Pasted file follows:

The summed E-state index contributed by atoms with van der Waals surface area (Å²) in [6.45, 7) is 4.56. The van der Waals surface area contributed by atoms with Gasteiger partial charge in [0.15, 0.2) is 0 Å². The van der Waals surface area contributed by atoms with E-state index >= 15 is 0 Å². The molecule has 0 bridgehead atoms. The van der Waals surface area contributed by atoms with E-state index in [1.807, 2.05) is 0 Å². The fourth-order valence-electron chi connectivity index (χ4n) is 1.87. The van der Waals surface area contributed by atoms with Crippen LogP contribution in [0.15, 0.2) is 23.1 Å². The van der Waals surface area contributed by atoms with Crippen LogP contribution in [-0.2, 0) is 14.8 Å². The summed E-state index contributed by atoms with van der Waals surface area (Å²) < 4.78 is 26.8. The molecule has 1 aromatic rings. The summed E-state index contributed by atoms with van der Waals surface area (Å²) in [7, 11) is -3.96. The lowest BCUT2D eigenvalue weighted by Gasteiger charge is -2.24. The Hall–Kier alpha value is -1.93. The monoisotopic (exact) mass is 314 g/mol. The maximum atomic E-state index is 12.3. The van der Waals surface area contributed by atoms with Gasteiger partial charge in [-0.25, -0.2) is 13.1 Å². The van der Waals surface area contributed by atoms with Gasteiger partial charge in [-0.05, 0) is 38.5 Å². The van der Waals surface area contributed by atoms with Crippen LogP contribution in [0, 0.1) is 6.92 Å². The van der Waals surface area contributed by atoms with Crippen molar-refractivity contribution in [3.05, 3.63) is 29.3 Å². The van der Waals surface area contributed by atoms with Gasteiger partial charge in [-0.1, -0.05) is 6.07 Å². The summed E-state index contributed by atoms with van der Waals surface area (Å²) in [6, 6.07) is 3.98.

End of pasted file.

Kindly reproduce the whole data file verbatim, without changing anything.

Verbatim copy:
The summed E-state index contributed by atoms with van der Waals surface area (Å²) in [6.45, 7) is 4.56. The van der Waals surface area contributed by atoms with Gasteiger partial charge in [0.15, 0.2) is 0 Å². The van der Waals surface area contributed by atoms with E-state index >= 15 is 0 Å². The molecule has 0 bridgehead atoms. The van der Waals surface area contributed by atoms with E-state index in [1.807, 2.05) is 0 Å². The fourth-order valence-electron chi connectivity index (χ4n) is 1.87. The van der Waals surface area contributed by atoms with Crippen LogP contribution in [0.15, 0.2) is 23.1 Å². The van der Waals surface area contributed by atoms with Crippen LogP contribution in [-0.2, 0) is 14.8 Å². The summed E-state index contributed by atoms with van der Waals surface area (Å²) < 4.78 is 26.8. The molecule has 1 aromatic rings. The summed E-state index contributed by atoms with van der Waals surface area (Å²) in [7, 11) is -3.96. The lowest BCUT2D eigenvalue weighted by Gasteiger charge is -2.24. The Hall–Kier alpha value is -1.93. The monoisotopic (exact) mass is 314 g/mol. The maximum atomic E-state index is 12.3. The van der Waals surface area contributed by atoms with Gasteiger partial charge in [-0.25, -0.2) is 13.1 Å². The van der Waals surface area contributed by atoms with Gasteiger partial charge in [-0.05, 0) is 38.5 Å². The van der Waals surface area contributed by atoms with Crippen LogP contribution in [0, 0.1) is 6.92 Å². The van der Waals surface area contributed by atoms with Crippen molar-refractivity contribution in [3.05, 3.63) is 29.3 Å². The van der Waals surface area contributed by atoms with Gasteiger partial charge in [-0.1, -0.05) is 6.07 Å². The summed E-state index contributed by atoms with van der Waals surface area (Å²) in [6, 6.07) is 3.98.